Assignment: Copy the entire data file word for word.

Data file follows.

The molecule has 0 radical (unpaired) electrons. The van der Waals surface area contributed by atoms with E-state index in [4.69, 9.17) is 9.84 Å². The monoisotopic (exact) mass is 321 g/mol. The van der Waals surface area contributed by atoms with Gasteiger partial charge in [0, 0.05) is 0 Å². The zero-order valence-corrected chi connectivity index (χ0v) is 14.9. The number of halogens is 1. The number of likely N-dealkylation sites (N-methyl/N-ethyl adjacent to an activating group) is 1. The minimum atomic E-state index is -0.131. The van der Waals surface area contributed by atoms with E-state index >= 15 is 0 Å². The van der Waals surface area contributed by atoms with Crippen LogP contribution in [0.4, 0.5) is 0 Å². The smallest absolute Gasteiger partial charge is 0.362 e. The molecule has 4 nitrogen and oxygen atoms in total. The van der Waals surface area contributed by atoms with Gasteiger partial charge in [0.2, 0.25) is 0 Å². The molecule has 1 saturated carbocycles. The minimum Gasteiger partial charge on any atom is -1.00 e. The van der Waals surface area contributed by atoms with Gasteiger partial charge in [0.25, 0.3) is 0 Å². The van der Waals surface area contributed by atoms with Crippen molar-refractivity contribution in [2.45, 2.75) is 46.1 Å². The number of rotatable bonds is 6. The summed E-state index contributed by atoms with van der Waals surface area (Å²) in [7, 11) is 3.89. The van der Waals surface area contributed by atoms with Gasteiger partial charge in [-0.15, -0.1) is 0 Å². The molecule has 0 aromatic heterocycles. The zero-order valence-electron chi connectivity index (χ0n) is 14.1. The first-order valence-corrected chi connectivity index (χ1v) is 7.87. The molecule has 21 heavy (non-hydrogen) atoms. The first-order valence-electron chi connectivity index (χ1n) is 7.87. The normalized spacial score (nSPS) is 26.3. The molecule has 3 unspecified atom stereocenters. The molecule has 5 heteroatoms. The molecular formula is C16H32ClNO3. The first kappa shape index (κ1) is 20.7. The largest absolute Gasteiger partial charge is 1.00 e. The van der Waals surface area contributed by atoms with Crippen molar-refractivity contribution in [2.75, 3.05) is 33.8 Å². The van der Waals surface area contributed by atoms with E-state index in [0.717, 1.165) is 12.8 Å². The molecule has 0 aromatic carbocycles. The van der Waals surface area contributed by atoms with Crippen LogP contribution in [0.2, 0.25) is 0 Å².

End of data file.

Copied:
The molecule has 0 radical (unpaired) electrons. The van der Waals surface area contributed by atoms with E-state index in [4.69, 9.17) is 9.84 Å². The monoisotopic (exact) mass is 321 g/mol. The van der Waals surface area contributed by atoms with Gasteiger partial charge in [0, 0.05) is 0 Å². The zero-order valence-corrected chi connectivity index (χ0v) is 14.9. The number of halogens is 1. The number of likely N-dealkylation sites (N-methyl/N-ethyl adjacent to an activating group) is 1. The minimum atomic E-state index is -0.131. The van der Waals surface area contributed by atoms with E-state index >= 15 is 0 Å². The van der Waals surface area contributed by atoms with Crippen LogP contribution in [0.4, 0.5) is 0 Å². The smallest absolute Gasteiger partial charge is 0.362 e. The molecule has 4 nitrogen and oxygen atoms in total. The van der Waals surface area contributed by atoms with Gasteiger partial charge in [0.2, 0.25) is 0 Å². The molecule has 1 saturated carbocycles. The minimum Gasteiger partial charge on any atom is -1.00 e. The van der Waals surface area contributed by atoms with Gasteiger partial charge in [0.25, 0.3) is 0 Å². The van der Waals surface area contributed by atoms with Crippen molar-refractivity contribution in [2.45, 2.75) is 46.1 Å². The number of rotatable bonds is 6. The summed E-state index contributed by atoms with van der Waals surface area (Å²) in [7, 11) is 3.89. The van der Waals surface area contributed by atoms with Gasteiger partial charge in [-0.15, -0.1) is 0 Å². The molecule has 0 aromatic heterocycles. The zero-order valence-electron chi connectivity index (χ0n) is 14.1. The first-order valence-corrected chi connectivity index (χ1v) is 7.87. The molecule has 21 heavy (non-hydrogen) atoms. The first-order valence-electron chi connectivity index (χ1n) is 7.87. The normalized spacial score (nSPS) is 26.3. The molecule has 3 unspecified atom stereocenters. The molecule has 5 heteroatoms. The molecular formula is C16H32ClNO3. The first kappa shape index (κ1) is 20.7. The largest absolute Gasteiger partial charge is 1.00 e. The van der Waals surface area contributed by atoms with Crippen molar-refractivity contribution in [2.75, 3.05) is 33.8 Å². The van der Waals surface area contributed by atoms with E-state index in [0.717, 1.165) is 12.8 Å². The molecule has 0 aromatic carbocycles. The van der Waals surface area contributed by atoms with Crippen LogP contribution in [0.2, 0.25) is 0 Å².